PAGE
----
MISTER PIP Lloyd Jones
The words “deceptively simple” are such a reviewing cliché; yet, they’re the ones that irresistibly come to mind when reading New Zealander Lloyd Jones’ haunting Mister Pip.
The novel features the unshowy, first-person voice of Matilda, inhabitant of an island in Papua New Guinea, telling of the events that befell her and her fellow-islanders in the early 1990s. The island’s school has been shut because of a war between the “rebels” and the “redskins”, when Mr. Watt, the sole white inhabitant, decides to re-open it to teach the children the one thing he knows well: Charles Dickens’ Great Expectations. How the children, and their parents, react to this text, and what happens when the conflict overtakes them, make up the rest of the book.
This, then, is a testament to how reading can be transformative and to the power of an unleashed imagination. The winsome nature of the first part of the book gives way to several harrowing moments; what makes these all the more affecting is the quiet, non-dramatic manner in which Jones conveys the twists and turns. Indeed, parts of Mister Pip come across with the hushed power of a piece of folklore.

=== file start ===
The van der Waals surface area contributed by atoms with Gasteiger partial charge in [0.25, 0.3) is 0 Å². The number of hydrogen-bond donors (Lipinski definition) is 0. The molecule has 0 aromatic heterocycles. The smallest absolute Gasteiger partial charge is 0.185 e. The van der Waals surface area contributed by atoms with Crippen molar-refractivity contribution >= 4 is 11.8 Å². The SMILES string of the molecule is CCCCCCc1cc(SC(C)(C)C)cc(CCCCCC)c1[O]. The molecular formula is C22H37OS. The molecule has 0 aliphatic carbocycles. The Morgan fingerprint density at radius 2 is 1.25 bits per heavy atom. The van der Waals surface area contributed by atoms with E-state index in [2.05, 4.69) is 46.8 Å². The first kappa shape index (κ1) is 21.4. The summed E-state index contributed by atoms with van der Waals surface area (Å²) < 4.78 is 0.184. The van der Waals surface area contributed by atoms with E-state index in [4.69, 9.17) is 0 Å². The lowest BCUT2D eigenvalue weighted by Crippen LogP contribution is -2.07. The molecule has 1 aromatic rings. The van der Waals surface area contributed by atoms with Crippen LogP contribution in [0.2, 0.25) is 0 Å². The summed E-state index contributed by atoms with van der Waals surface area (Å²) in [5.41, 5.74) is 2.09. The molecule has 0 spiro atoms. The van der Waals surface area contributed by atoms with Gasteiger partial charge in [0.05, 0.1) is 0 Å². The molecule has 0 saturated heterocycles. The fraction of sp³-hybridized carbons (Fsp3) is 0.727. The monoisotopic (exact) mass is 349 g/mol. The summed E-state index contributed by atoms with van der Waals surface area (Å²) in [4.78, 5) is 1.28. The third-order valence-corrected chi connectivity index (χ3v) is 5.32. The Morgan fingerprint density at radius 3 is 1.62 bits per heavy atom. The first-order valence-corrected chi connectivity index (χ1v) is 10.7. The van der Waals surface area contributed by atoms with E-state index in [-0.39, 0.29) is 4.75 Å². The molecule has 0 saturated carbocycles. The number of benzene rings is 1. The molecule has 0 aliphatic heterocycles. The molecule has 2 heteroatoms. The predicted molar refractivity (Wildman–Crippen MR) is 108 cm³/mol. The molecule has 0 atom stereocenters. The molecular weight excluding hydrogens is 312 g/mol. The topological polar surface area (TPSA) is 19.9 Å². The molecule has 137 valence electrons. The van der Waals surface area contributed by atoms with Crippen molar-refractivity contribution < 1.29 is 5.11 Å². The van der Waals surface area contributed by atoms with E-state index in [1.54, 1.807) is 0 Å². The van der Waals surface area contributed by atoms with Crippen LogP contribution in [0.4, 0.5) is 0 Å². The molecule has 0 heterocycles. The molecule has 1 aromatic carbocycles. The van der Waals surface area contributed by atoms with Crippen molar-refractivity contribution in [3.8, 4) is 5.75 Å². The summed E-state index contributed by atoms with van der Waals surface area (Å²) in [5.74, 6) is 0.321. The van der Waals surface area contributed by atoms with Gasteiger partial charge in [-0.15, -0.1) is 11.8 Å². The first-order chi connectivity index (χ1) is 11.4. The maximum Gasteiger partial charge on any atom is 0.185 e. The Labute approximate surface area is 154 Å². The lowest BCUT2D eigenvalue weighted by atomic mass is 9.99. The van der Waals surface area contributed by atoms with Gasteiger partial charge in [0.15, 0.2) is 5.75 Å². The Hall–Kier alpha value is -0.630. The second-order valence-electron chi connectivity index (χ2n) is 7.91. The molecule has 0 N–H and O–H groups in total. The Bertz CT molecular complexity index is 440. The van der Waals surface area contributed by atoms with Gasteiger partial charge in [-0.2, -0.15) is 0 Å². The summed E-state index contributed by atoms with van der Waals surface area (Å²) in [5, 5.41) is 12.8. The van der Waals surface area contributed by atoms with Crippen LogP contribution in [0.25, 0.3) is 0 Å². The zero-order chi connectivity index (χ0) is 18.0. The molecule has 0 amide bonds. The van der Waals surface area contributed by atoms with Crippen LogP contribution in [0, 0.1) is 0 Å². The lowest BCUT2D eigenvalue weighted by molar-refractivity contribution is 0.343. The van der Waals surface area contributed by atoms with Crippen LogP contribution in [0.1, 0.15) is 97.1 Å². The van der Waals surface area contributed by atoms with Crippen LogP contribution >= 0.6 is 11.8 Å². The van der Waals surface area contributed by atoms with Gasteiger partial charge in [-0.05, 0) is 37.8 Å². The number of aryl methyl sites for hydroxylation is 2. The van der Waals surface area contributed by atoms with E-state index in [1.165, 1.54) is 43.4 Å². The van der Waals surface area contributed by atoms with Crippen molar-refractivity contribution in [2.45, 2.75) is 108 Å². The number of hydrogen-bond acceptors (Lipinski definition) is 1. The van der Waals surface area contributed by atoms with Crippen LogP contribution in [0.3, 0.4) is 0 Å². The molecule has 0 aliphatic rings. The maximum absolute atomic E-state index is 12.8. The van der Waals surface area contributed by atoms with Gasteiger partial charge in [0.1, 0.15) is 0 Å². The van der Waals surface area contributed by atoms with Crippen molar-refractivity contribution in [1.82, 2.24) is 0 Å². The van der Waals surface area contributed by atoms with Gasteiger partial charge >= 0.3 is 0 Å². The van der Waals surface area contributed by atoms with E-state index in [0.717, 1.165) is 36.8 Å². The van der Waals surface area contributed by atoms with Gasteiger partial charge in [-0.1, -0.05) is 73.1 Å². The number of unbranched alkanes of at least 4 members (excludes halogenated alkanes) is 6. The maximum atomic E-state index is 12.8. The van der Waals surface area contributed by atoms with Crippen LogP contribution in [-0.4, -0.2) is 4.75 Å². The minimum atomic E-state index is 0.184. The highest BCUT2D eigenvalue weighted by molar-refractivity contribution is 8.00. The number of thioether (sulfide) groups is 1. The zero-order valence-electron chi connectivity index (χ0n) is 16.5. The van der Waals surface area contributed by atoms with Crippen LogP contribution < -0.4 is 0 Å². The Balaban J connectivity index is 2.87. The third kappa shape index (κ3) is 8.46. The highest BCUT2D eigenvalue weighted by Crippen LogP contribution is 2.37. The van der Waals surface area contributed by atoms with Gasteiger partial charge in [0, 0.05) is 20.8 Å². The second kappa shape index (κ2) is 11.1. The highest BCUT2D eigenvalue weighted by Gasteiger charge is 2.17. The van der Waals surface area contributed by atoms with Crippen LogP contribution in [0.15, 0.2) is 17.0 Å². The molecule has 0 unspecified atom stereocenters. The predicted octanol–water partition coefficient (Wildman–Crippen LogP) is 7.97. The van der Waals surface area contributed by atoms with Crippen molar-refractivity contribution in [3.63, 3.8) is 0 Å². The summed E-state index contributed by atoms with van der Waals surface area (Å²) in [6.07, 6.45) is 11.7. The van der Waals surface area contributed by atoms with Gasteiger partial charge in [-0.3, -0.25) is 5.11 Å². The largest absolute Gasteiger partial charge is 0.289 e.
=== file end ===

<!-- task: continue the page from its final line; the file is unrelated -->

The ending, however, is a bit stretched: much of the book’s power wanes once Matilda leaves the island. Nevertheless, this is a fine novel, one that's graceful and poignant.
Worth your while? Certainly. If any of the above has made you think that this is a pretentious, literary work, it’s not. It’s, um, deceptively simple.